The impact of Community Violence on
Children's School Performance
In the early 1990’s the US homicide rate peaked at about 10/100,000. Criminologists talked about superpredators and predicted a bloodbath by 2005. They were wrong. By the end of the decade, the murder rate had dropped to about 6/100,000. Measured nationally, violent crime rates stayed low.
Against this backdrop, Patrick Sharkey studied the impact of community violence on children’s verbal, reading, and language skills. The Project on Human Development in Chicago Neighborhoods included a Longitudinal Cohort Study of children in disadvantaged Chicago neighborhoods in the 1990’s, where the children took assessments in their homes. Sharkey later geo-coded the homes’ locations and compared the locations and assessment dates with homicide data from the Chicago police. By chance, some children had taken the assessment tests shortly after a violent crime in their neighborhood, while others had been given the assessments just before a nearby homicide, or many months after.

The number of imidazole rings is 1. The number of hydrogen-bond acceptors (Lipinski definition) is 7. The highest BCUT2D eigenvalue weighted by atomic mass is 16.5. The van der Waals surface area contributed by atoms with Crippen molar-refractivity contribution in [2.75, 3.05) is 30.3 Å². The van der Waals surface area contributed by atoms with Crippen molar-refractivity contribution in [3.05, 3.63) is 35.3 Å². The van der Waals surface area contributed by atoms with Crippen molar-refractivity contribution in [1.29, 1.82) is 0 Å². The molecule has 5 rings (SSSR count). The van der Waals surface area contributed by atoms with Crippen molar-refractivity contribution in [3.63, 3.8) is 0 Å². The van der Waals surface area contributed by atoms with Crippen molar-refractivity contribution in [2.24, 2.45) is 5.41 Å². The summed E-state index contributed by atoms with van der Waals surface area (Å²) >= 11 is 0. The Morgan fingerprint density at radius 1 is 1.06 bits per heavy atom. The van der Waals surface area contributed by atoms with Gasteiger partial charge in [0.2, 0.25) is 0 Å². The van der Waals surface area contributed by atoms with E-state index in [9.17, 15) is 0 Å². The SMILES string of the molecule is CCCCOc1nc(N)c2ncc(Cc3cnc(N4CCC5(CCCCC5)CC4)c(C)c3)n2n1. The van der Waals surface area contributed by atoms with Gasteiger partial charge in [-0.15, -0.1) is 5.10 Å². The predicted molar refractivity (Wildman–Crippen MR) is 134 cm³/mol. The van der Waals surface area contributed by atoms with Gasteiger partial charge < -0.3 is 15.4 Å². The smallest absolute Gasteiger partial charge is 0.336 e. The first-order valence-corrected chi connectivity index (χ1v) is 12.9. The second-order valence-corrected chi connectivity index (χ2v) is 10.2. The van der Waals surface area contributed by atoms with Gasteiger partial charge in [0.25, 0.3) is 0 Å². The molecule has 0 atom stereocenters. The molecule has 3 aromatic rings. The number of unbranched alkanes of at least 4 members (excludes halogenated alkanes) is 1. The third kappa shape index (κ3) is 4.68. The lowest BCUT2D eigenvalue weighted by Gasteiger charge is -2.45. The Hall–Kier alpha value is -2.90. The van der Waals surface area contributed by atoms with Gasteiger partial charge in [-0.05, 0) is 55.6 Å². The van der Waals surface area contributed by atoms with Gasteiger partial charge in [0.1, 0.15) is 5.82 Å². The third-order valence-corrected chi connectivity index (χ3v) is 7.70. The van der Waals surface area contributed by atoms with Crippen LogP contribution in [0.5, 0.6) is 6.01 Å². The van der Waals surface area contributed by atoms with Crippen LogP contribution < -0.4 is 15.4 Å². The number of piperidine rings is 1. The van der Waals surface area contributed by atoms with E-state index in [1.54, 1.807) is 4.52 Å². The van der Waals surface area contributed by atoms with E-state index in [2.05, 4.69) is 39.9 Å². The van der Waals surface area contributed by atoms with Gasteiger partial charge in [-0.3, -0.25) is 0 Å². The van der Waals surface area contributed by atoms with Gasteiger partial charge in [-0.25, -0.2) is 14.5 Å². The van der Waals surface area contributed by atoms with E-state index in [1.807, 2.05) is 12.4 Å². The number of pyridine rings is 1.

He found that children who took the assessments shortly after a murder near their home performed worse on the verbal assessments (math performance was not affected). The impact of a recent violent crime near their homes was stronger for African-American children than for Hispanics or for whites. The most severe impacts were equivalent to two years of school attendance.
Recent, nearby violence did not make the kids less intelligent. Rather, students were distracted and less able to concentrate.
Sharkey found violent crime had similar effects on New York City student performance 2004-2010 on the standardized language arts tests that determine promotion to the next grade for students and school rankings. Black students who took the language arts exam within a week after a violent crime near their home were 3% less likely to pass the exam.
The impact of violent crime on student performance accumulated – each additional crime near a student’s house led to a larger decline in test scores.